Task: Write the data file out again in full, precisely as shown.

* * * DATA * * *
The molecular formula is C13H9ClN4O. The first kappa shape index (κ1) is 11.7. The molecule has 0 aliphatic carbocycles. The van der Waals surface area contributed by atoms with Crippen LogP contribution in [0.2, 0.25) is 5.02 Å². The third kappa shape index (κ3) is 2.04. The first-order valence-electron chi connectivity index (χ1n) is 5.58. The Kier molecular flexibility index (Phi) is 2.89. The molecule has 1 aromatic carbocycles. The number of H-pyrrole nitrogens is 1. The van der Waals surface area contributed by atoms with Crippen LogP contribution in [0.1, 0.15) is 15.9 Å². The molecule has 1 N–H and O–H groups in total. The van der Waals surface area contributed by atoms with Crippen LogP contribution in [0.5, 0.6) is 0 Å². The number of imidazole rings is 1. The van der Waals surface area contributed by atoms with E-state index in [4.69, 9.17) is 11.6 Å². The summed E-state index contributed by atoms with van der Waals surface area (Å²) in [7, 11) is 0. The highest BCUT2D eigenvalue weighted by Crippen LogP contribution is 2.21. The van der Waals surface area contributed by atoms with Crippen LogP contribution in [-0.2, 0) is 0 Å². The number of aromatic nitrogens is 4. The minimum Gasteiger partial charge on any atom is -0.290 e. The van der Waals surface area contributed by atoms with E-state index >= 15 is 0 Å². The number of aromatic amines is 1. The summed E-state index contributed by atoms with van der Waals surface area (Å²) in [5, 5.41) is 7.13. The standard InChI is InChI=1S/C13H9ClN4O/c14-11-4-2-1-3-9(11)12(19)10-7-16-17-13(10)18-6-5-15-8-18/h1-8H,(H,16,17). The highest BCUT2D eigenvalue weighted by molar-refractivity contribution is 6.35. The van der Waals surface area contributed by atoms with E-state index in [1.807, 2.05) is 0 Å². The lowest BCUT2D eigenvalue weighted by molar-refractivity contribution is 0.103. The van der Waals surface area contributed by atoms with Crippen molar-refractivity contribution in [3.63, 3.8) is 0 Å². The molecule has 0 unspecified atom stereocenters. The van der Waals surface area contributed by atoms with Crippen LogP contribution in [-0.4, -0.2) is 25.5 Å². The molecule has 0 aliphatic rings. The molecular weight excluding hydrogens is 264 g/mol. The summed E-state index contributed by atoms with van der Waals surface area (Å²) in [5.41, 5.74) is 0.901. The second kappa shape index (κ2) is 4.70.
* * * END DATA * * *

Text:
The molecular formula is C13H9ClN4O. The first kappa shape index (κ1) is 11.7. The molecule has 0 aliphatic carbocycles. The van der Waals surface area contributed by atoms with Crippen LogP contribution in [0.2, 0.25) is 5.02 Å². The third kappa shape index (κ3) is 2.04. The first-order valence-electron chi connectivity index (χ1n) is 5.58. The Kier molecular flexibility index (Phi) is 2.89. The molecule has 1 aromatic carbocycles. The number of H-pyrrole nitrogens is 1. The van der Waals surface area contributed by atoms with Crippen LogP contribution in [0.1, 0.15) is 15.9 Å². The molecule has 1 N–H and O–H groups in total. The van der Waals surface area contributed by atoms with Crippen LogP contribution in [0.5, 0.6) is 0 Å². The number of imidazole rings is 1. The van der Waals surface area contributed by atoms with E-state index in [4.69, 9.17) is 11.6 Å². The summed E-state index contributed by atoms with van der Waals surface area (Å²) in [7, 11) is 0. The highest BCUT2D eigenvalue weighted by Crippen LogP contribution is 2.21. The van der Waals surface area contributed by atoms with Crippen LogP contribution in [-0.2, 0) is 0 Å². The number of aromatic nitrogens is 4. The minimum Gasteiger partial charge on any atom is -0.290 e. The van der Waals surface area contributed by atoms with E-state index >= 15 is 0 Å². The number of aromatic amines is 1. The summed E-state index contributed by atoms with van der Waals surface area (Å²) in [5, 5.41) is 7.13. The standard InChI is InChI=1S/C13H9ClN4O/c14-11-4-2-1-3-9(11)12(19)10-7-16-17-13(10)18-6-5-15-8-18/h1-8H,(H,16,17). The highest BCUT2D eigenvalue weighted by molar-refractivity contribution is 6.35. The van der Waals surface area contributed by atoms with E-state index in [1.807, 2.05) is 0 Å². The lowest BCUT2D eigenvalue weighted by molar-refractivity contribution is 0.103. The van der Waals surface area contributed by atoms with Crippen molar-refractivity contribution in [3.63, 3.8) is 0 Å². The molecule has 0 unspecified atom stereocenters. The van der Waals surface area contributed by atoms with Crippen LogP contribution in [-0.4, -0.2) is 25.5 Å². The molecule has 0 aliphatic rings. The molecular weight excluding hydrogens is 264 g/mol. The summed E-state index contributed by atoms with van der Waals surface area (Å²) in [5.41, 5.74) is 0.901. The second kappa shape index (κ2) is 4.70.